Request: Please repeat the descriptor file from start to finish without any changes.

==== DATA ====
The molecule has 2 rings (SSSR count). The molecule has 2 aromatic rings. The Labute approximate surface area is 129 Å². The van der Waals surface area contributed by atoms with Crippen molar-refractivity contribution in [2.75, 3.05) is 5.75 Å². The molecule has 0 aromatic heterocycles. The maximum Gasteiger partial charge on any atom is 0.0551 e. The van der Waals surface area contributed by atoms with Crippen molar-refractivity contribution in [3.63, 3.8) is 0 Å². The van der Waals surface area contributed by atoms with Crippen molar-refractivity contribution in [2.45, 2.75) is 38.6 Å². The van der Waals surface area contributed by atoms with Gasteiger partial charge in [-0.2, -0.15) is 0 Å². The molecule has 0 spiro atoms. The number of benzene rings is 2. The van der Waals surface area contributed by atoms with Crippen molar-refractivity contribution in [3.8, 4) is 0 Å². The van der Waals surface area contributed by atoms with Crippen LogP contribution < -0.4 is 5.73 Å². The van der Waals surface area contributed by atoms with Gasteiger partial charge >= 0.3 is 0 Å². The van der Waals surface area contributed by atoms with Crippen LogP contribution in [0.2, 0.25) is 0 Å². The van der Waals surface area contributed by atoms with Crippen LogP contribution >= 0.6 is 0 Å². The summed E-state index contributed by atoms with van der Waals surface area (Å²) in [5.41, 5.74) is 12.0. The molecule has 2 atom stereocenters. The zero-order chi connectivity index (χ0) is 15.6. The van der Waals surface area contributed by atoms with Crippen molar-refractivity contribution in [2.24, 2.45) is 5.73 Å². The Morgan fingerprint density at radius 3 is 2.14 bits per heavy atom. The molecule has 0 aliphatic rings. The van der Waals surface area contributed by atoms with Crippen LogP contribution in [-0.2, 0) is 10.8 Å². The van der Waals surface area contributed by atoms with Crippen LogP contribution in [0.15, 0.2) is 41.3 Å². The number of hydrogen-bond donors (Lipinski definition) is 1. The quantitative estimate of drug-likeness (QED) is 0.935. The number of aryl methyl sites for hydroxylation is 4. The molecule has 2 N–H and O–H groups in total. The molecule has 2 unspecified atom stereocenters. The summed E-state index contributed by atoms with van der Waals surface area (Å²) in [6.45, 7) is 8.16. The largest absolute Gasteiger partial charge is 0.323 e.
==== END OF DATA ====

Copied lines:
The molecule has 2 rings (SSSR count). The molecule has 2 aromatic rings. The Labute approximate surface area is 129 Å². The van der Waals surface area contributed by atoms with Crippen molar-refractivity contribution in [2.75, 3.05) is 5.75 Å². The molecule has 0 aromatic heterocycles. The maximum Gasteiger partial charge on any atom is 0.0551 e. The van der Waals surface area contributed by atoms with Crippen molar-refractivity contribution in [3.63, 3.8) is 0 Å². The van der Waals surface area contributed by atoms with Crippen molar-refractivity contribution in [2.45, 2.75) is 38.6 Å². The van der Waals surface area contributed by atoms with Gasteiger partial charge in [-0.2, -0.15) is 0 Å². The molecule has 0 spiro atoms. The number of benzene rings is 2. The van der Waals surface area contributed by atoms with Crippen molar-refractivity contribution in [3.8, 4) is 0 Å². The van der Waals surface area contributed by atoms with Crippen LogP contribution < -0.4 is 5.73 Å². The van der Waals surface area contributed by atoms with Gasteiger partial charge >= 0.3 is 0 Å². The van der Waals surface area contributed by atoms with Crippen LogP contribution in [0.2, 0.25) is 0 Å². The van der Waals surface area contributed by atoms with Crippen LogP contribution >= 0.6 is 0 Å². The summed E-state index contributed by atoms with van der Waals surface area (Å²) in [5.41, 5.74) is 12.0. The molecule has 2 atom stereocenters. The zero-order chi connectivity index (χ0) is 15.6. The van der Waals surface area contributed by atoms with Crippen molar-refractivity contribution in [2.24, 2.45) is 5.73 Å². The Morgan fingerprint density at radius 3 is 2.14 bits per heavy atom. The molecule has 0 aliphatic rings. The van der Waals surface area contributed by atoms with Crippen LogP contribution in [-0.2, 0) is 10.8 Å². The van der Waals surface area contributed by atoms with Crippen LogP contribution in [0.15, 0.2) is 41.3 Å². The number of hydrogen-bond donors (Lipinski definition) is 1. The quantitative estimate of drug-likeness (QED) is 0.935. The number of aryl methyl sites for hydroxylation is 4. The molecule has 2 N–H and O–H groups in total. The molecule has 2 unspecified atom stereocenters. The summed E-state index contributed by atoms with van der Waals surface area (Å²) in [6.45, 7) is 8.16. The largest absolute Gasteiger partial charge is 0.323 e.